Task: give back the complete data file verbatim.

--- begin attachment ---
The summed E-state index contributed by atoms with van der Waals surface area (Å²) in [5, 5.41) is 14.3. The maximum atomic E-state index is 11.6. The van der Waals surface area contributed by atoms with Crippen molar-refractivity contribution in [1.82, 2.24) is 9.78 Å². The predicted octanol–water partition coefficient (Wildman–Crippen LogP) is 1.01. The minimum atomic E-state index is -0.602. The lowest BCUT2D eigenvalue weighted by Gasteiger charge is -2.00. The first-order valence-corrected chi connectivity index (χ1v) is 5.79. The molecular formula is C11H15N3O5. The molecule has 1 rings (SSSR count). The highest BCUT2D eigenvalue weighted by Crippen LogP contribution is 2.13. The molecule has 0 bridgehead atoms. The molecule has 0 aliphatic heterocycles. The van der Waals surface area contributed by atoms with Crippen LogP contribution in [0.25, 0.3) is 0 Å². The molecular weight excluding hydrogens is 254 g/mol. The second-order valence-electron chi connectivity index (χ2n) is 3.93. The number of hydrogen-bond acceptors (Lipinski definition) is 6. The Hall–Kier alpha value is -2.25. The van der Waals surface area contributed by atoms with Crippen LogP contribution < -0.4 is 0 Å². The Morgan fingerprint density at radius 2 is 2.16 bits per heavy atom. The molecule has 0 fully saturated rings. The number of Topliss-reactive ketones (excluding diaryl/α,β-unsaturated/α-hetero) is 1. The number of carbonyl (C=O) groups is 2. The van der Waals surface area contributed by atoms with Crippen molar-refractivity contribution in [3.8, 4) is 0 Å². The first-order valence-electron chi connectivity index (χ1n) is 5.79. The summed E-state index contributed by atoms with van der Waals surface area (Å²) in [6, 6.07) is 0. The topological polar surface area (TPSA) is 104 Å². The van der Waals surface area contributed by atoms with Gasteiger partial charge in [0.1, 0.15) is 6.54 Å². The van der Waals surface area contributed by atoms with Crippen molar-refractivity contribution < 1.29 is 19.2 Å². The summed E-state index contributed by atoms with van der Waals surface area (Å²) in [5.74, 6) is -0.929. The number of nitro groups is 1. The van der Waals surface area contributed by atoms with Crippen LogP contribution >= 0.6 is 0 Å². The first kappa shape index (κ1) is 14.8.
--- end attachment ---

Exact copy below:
The summed E-state index contributed by atoms with van der Waals surface area (Å²) in [5, 5.41) is 14.3. The maximum atomic E-state index is 11.6. The van der Waals surface area contributed by atoms with Crippen molar-refractivity contribution in [1.82, 2.24) is 9.78 Å². The predicted octanol–water partition coefficient (Wildman–Crippen LogP) is 1.01. The minimum atomic E-state index is -0.602. The lowest BCUT2D eigenvalue weighted by Gasteiger charge is -2.00. The first-order valence-corrected chi connectivity index (χ1v) is 5.79. The molecular formula is C11H15N3O5. The molecule has 1 rings (SSSR count). The highest BCUT2D eigenvalue weighted by Crippen LogP contribution is 2.13. The molecule has 0 bridgehead atoms. The molecule has 0 aliphatic heterocycles. The van der Waals surface area contributed by atoms with Crippen LogP contribution in [0.25, 0.3) is 0 Å². The molecular weight excluding hydrogens is 254 g/mol. The second-order valence-electron chi connectivity index (χ2n) is 3.93. The number of hydrogen-bond acceptors (Lipinski definition) is 6. The Hall–Kier alpha value is -2.25. The van der Waals surface area contributed by atoms with Crippen LogP contribution < -0.4 is 0 Å². The Morgan fingerprint density at radius 2 is 2.16 bits per heavy atom. The molecule has 0 fully saturated rings. The number of Topliss-reactive ketones (excluding diaryl/α,β-unsaturated/α-hetero) is 1. The number of carbonyl (C=O) groups is 2. The van der Waals surface area contributed by atoms with Crippen molar-refractivity contribution in [3.8, 4) is 0 Å². The first-order valence-electron chi connectivity index (χ1n) is 5.79. The summed E-state index contributed by atoms with van der Waals surface area (Å²) in [6, 6.07) is 0. The topological polar surface area (TPSA) is 104 Å². The van der Waals surface area contributed by atoms with Gasteiger partial charge in [0.1, 0.15) is 6.54 Å². The van der Waals surface area contributed by atoms with Crippen molar-refractivity contribution < 1.29 is 19.2 Å². The summed E-state index contributed by atoms with van der Waals surface area (Å²) in [5.74, 6) is -0.929. The number of nitro groups is 1. The van der Waals surface area contributed by atoms with Crippen LogP contribution >= 0.6 is 0 Å². The first kappa shape index (κ1) is 14.8.